Key Calif. body OKs Filipino WWII role’s inclusion in textbooks
SAN FRANCISCO — A key committee of California’s Department of Education on May 19 approved all of the curriculum recommendations of the Bataan Legacy Historical Society (BLHS), a big step towards making high school students learn of the contributions and sacrifices of Filipinos who fought side by side with Americans during the Second World War.
The unanimous vote of department’s Instructional Quality Commission (IQC) came as a welcome surprise to BLHS Executive Director Cecilia Gaerlan, prime mover of the campaign to revise the history curriculum framework for California high school students.
“I was not in the room and was not sure of the outcome until after I was told of it,” a stunned Gaerlan uttered. “I could not believe it at first until I was literally shown what was voted upon.”
Gaerlan recalled that during the March 24 meeting, the IQC only accepted two of BLHS recommendations including making the point that the Filipinos were part of the U.S. Army. At the most recent meeting, the IQC approved everything that the BLHS recommended, including the point that Filipino troops were part of the US Armed Forces in the Far East (USAFFE).
The revision of the high school history curriculum is now in the final stage, in the hands of the ten members of the State Board of Education (SBE) headed by Board President Michael Kirst. The board is expected to consider the recommendations in July.
The BLHS recommendations adopted by the IQC for Grade 11 U.S. history curriculum included the following:
- Filipinos comprised the majority of the U.S. Armed Forces in the Far East (USAFFE);
- Filipino and American troops of the USAFFE, despite suffering from massive disease and starvation and fighting without any air support, delayed Japan’s 50-day timetable for conquest by defending Bataan for 99 days;
- The Bataan Death March, which forced around 75,000 prisoners to march some 60 miles with no provisions for food, water, shelter or medicine claimed the lives of approximately 10,000 Filipino and 750 American soldiers, while another 20,000 Filipino and 1,600 American soldiers died inside their Camp O’Donnell prison camp;
- the fate of the American soldiers transported in “hell ships” to work as slave laborers;
- the role of Filipino and American guerrillas in liberating the Philippines, in the Battles of Leyte Gulf in October 1944 and the complete destruction of Manila in 1945.
Associate Professor of Asian American Studies Program of Sacramento State University James Sobredo was beside himself with elation that they were able to hurdle the IQC approval stage.
“California textbooks for K–12 will finally allow the Filipino side of the story to receive equal attention. People need to know that more Filipinos died and suffered in during the war and the Bataan Death March,” Sobredo said.
“The significance of (requiring students) to learn that Filipinos were part of the US Armed Forces in the Far East (USAFFE) is that it explains why Filipinos are fighting for US military benefits for Filipino veterans. Also, they should know that Manila suffered tremendously towards the end of the War. Manila was the second most devastated city in World War II,” Sobredo emphasized.
While Gaerlan attributed this recent success to both Filipino and American support, Sobredo acknowledged the tireless efforts of BLHS, particularly Gaerlan.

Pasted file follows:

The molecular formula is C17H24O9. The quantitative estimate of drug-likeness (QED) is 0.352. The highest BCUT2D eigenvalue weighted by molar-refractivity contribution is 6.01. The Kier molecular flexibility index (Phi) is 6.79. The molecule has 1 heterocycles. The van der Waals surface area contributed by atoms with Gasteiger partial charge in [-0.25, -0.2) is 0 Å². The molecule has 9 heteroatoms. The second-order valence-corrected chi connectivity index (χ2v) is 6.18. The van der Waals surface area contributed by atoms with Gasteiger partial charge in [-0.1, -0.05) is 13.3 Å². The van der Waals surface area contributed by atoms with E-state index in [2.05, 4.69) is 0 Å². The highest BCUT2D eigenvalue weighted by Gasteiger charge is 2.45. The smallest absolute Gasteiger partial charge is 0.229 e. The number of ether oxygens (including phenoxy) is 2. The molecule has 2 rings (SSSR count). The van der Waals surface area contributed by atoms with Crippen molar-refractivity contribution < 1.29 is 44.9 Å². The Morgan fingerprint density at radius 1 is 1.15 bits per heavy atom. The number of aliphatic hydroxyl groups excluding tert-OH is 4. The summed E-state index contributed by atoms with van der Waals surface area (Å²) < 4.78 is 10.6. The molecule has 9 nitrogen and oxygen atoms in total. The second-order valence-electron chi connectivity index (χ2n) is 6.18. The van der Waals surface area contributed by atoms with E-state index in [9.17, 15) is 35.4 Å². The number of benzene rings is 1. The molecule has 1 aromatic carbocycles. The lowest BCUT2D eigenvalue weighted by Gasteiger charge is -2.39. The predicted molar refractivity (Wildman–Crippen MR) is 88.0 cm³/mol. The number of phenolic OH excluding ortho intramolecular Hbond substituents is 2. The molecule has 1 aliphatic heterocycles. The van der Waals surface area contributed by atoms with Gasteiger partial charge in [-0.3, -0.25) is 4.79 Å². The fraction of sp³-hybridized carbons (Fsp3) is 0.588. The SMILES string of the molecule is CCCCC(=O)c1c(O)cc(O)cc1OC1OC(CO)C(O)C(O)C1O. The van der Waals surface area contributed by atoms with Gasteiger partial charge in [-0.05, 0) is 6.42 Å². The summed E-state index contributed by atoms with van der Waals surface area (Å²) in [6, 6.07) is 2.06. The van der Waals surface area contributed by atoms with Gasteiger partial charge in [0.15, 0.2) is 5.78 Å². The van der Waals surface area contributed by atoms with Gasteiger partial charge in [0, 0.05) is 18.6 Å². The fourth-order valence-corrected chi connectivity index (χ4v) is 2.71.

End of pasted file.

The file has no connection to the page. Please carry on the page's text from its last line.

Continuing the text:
“The Education Department especially praised BLHS for its dedication and persistence in working with the Instructional Quality Commission and with their complicated process and requirements,” Sobredo stated.
He explained that the BLHS started out not have much experience in the political process, but today they have proved themselves capable of working effectively within the political process.
Gaerlan was quick to caution that only after the curriculum template is created will the lessons on Filipinos in WWII be actually taught.
“In theory, each school district is supposed to create its own curriculum template after the framework is approved,” Gaerlan explained. “However, foreseeing the challenges of doing so, including lack of resources, we will be creating a curriculum template that can be used by the different school districts.”
Gaerlan cautioned further: “The more monumental task is not only in the creation of this template, but also in convincing the high school districts and the history teachers to implement this. Approval of the history curriculum framework is only the beginning. Much more work ahead in the coming years.”
Sobredo added that the process of getting materials approved for K-12 and through the IQC is very slow, cumbersome and, “quite frankly, a bit frustrating.”
“But this is all part of the political process, and it also assures that all voices are heard before the Commission. So, yes, we would like the process to go faster, but that is not the case. Democracy moves along at a very slow pace,” Sobredo lamented.
Sobredo also disclosed that his colleagues at Sacramento State University are already starting work on instructional materials so that when the textbooks are finally approved there are some available.
“For the book chapter that I wrote on Filipinos in California, I made sure that the key points recommended by the BLHS group are also included,” Sobredo disclosed.
Gaerlan the Filipino community for uniting to ensure that the sacrifices of the Filipinos during WWII will be learned by all high school students in California. She also believes that this show of unity proves that the Filipino community can be a formidable political force when members are united.
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